Did you know that Mark Twain’s Huckleberry Finn was once banned in the United States and is often challenged today? Since 1982, over 11,300 books have been challenged in America. In 2014 alone, 311 books have been challenged and it’s only September! Every year the United States celebrates Banned Book Week and the freedom to read.
The truth is, banned books have shaped America. For example, who remembers reading To Kill a Mockingbird? Supporters of censorship argue that Harper Lee’s use of language and themes of racial oppression make To Kill a Mockingbird inappropriate for readers. However, how will we learn from past mistakes if we do not get to read and learn about them? Shelby Day, teacher and librarian, uses To Kill a Mockingbird in class to show students that “No matter how close-minded and intolerant the world can be, there are always those who will stand for what’s right.”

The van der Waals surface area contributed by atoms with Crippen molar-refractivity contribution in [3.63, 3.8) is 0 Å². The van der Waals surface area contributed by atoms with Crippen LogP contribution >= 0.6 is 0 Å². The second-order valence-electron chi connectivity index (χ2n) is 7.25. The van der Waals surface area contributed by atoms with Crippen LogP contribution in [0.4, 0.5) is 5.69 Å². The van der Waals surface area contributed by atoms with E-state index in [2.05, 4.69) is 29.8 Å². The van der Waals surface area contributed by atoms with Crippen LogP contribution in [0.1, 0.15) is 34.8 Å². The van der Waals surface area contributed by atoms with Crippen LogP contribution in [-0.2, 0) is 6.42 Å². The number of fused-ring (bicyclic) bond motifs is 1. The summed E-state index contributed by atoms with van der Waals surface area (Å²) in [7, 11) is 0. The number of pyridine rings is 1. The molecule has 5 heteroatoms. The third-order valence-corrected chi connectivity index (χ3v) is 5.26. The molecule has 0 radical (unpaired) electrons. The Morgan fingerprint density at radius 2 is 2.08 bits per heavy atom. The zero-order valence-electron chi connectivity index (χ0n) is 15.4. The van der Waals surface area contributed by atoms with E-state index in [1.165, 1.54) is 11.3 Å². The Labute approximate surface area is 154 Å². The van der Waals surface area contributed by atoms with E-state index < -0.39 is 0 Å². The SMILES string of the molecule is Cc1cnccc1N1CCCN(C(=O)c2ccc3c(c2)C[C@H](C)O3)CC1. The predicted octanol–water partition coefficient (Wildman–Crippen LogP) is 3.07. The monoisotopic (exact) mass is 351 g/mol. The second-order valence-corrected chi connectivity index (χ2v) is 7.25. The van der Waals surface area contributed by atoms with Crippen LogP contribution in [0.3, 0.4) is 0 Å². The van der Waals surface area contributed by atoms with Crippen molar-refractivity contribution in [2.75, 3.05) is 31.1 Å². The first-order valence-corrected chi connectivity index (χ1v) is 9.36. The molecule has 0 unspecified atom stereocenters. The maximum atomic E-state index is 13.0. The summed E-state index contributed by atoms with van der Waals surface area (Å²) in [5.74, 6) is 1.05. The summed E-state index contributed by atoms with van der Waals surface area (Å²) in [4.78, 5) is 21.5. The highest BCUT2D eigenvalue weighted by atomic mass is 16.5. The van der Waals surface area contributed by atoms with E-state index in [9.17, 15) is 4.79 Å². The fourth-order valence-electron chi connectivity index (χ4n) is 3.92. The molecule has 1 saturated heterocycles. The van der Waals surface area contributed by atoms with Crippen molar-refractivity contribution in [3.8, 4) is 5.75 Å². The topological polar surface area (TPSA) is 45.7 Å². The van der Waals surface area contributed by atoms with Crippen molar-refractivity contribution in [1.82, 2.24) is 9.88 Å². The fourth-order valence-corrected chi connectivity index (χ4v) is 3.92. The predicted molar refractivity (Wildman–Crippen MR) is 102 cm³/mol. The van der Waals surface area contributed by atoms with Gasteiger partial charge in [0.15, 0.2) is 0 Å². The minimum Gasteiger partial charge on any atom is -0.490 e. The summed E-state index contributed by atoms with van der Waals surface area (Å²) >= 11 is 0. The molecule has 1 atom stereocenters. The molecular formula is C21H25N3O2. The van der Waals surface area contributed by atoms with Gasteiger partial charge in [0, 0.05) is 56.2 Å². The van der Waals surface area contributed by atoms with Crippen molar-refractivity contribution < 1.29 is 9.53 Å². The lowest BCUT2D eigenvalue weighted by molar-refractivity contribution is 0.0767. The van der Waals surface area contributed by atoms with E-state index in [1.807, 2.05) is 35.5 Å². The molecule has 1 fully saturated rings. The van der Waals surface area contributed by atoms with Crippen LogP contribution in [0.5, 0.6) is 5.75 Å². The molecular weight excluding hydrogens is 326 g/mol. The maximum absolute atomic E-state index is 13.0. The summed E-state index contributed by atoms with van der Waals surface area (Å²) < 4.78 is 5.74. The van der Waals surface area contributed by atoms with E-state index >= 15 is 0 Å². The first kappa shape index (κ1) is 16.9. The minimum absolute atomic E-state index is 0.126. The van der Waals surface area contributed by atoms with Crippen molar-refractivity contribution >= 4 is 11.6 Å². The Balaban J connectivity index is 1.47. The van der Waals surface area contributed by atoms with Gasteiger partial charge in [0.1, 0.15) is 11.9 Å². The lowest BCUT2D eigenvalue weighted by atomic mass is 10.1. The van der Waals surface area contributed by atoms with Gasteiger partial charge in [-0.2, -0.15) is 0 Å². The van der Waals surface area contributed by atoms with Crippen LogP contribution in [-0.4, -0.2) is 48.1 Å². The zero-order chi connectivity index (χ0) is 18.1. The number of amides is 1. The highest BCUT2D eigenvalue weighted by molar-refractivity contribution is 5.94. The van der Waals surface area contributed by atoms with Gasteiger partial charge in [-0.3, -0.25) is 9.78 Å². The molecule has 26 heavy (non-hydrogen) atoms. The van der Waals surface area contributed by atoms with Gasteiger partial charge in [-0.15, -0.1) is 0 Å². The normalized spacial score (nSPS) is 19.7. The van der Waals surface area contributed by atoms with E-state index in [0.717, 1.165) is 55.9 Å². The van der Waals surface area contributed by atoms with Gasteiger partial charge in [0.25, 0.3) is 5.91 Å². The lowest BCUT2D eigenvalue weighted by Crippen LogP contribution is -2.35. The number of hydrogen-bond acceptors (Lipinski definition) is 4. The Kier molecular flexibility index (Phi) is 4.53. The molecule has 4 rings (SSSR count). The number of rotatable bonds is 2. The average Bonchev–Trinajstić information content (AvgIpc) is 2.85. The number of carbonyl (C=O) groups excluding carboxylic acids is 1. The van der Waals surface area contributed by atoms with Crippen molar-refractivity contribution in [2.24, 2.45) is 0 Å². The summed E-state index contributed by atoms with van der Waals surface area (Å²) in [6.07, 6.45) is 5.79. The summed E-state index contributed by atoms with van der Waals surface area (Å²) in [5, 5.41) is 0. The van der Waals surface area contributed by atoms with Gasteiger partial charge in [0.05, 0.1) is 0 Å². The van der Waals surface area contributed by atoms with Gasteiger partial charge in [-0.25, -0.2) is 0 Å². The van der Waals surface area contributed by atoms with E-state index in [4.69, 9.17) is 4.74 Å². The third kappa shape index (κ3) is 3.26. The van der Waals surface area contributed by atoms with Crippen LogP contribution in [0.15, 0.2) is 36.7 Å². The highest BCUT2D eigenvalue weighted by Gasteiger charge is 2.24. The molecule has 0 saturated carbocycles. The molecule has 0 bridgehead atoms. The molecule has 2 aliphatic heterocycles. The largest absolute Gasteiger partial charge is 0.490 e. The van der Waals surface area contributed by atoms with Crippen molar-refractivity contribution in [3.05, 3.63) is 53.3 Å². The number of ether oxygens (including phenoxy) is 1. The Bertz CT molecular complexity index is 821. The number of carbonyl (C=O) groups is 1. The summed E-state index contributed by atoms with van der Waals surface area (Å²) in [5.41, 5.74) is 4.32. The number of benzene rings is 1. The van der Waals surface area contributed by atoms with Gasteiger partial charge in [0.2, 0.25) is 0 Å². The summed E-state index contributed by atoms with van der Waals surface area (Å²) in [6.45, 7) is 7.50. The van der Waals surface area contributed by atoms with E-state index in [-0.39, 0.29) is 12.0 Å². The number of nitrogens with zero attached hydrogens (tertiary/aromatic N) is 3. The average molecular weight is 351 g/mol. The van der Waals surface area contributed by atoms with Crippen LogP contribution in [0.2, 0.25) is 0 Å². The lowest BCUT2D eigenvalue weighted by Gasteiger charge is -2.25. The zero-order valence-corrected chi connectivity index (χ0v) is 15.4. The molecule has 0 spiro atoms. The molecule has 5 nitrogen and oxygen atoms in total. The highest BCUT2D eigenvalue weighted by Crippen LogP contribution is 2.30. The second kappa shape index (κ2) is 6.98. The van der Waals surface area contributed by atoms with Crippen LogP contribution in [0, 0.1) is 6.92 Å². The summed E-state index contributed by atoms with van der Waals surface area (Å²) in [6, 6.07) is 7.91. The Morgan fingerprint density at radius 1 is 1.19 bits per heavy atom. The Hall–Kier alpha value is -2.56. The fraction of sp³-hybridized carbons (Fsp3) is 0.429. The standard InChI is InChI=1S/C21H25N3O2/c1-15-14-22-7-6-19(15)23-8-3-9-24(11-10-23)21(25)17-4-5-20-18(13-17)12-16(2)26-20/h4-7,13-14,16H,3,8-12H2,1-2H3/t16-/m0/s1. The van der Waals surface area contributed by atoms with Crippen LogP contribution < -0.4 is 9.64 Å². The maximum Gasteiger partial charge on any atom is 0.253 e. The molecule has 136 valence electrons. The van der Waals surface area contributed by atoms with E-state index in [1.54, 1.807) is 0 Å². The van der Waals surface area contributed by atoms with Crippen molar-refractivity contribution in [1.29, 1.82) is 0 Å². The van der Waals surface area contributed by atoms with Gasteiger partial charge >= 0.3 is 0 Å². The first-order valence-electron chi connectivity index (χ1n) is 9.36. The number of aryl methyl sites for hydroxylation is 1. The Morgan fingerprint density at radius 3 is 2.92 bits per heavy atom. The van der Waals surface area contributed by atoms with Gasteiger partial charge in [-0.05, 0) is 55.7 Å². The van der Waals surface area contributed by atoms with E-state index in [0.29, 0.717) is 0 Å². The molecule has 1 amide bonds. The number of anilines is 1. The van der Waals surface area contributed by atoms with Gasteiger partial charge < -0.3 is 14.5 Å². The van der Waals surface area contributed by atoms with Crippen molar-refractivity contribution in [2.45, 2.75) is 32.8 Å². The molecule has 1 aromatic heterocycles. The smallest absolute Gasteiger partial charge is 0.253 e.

Junior Tome offers tribute to Banned Book Week with their September Book of the Month, I Kill the Mockingbird. This novel, by Paul Acampora, tells the story of three young kids who thoroughly enjoy their summer reading list. While they are thrilled to read To Kill a Mockingbird their classmates do not share the same feeling. In order to get the community to fall in love with Harper Lee’s classic, the kids decide to make the book “hard to get”. Their plan works when people want to know more about the book and its sudden disappearance from bookshelves around town. However, their book revolution begins to gain traction and things start to spin out of control.
I Kill the Mockingbird is perfect for teachers wanting their students to get a new take on the classic To Kill a Mockingbird. Discussion guides can be found here, http://www.tomesociety.org/2015-2016-jr-tome-it-list-nominees.html , to help foster classroom conversations.